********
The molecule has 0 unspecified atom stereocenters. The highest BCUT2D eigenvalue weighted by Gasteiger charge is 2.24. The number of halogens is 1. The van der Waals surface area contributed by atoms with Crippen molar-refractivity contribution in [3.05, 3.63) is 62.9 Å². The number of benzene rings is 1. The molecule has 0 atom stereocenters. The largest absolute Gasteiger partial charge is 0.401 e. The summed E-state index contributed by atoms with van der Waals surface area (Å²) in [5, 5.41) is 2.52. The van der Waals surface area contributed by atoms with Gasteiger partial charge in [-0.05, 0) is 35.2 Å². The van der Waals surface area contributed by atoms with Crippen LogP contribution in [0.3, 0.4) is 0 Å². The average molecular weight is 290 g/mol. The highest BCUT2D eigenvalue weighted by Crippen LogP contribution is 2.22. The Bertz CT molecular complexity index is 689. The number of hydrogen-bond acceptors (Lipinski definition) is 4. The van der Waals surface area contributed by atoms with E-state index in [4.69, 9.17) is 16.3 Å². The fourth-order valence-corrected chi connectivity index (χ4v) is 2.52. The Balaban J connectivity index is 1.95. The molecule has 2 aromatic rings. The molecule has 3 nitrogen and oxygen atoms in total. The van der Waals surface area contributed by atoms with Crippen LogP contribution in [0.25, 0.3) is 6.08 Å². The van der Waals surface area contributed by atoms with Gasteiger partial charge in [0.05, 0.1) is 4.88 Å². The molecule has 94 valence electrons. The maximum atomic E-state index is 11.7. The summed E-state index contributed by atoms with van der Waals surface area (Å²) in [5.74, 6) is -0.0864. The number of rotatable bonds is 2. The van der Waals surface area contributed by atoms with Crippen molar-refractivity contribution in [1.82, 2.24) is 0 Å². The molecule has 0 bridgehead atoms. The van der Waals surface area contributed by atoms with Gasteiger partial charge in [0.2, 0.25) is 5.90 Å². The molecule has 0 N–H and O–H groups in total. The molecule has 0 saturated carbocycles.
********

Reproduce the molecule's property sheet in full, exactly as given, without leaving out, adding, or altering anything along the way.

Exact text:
The molecule has 0 unspecified atom stereocenters. The highest BCUT2D eigenvalue weighted by Gasteiger charge is 2.24. The number of halogens is 1. The van der Waals surface area contributed by atoms with Crippen molar-refractivity contribution in [3.05, 3.63) is 62.9 Å². The number of benzene rings is 1. The molecule has 0 atom stereocenters. The largest absolute Gasteiger partial charge is 0.401 e. The summed E-state index contributed by atoms with van der Waals surface area (Å²) in [5, 5.41) is 2.52. The van der Waals surface area contributed by atoms with Gasteiger partial charge in [-0.05, 0) is 35.2 Å². The van der Waals surface area contributed by atoms with Crippen LogP contribution in [0.3, 0.4) is 0 Å². The average molecular weight is 290 g/mol. The highest BCUT2D eigenvalue weighted by Crippen LogP contribution is 2.22. The Bertz CT molecular complexity index is 689. The number of hydrogen-bond acceptors (Lipinski definition) is 4. The van der Waals surface area contributed by atoms with E-state index in [4.69, 9.17) is 16.3 Å². The fourth-order valence-corrected chi connectivity index (χ4v) is 2.52. The Balaban J connectivity index is 1.95. The molecule has 2 aromatic rings. The molecule has 3 nitrogen and oxygen atoms in total. The van der Waals surface area contributed by atoms with Crippen LogP contribution in [0.25, 0.3) is 6.08 Å². The van der Waals surface area contributed by atoms with Gasteiger partial charge in [0.05, 0.1) is 4.88 Å². The molecule has 94 valence electrons. The maximum atomic E-state index is 11.7. The summed E-state index contributed by atoms with van der Waals surface area (Å²) in [5.74, 6) is -0.0864. The number of rotatable bonds is 2. The van der Waals surface area contributed by atoms with Crippen molar-refractivity contribution in [1.82, 2.24) is 0 Å². The molecule has 0 bridgehead atoms. The van der Waals surface area contributed by atoms with Gasteiger partial charge in [0.2, 0.25) is 5.90 Å². The molecule has 0 N–H and O–H groups in total. The molecule has 0 saturated carbocycles.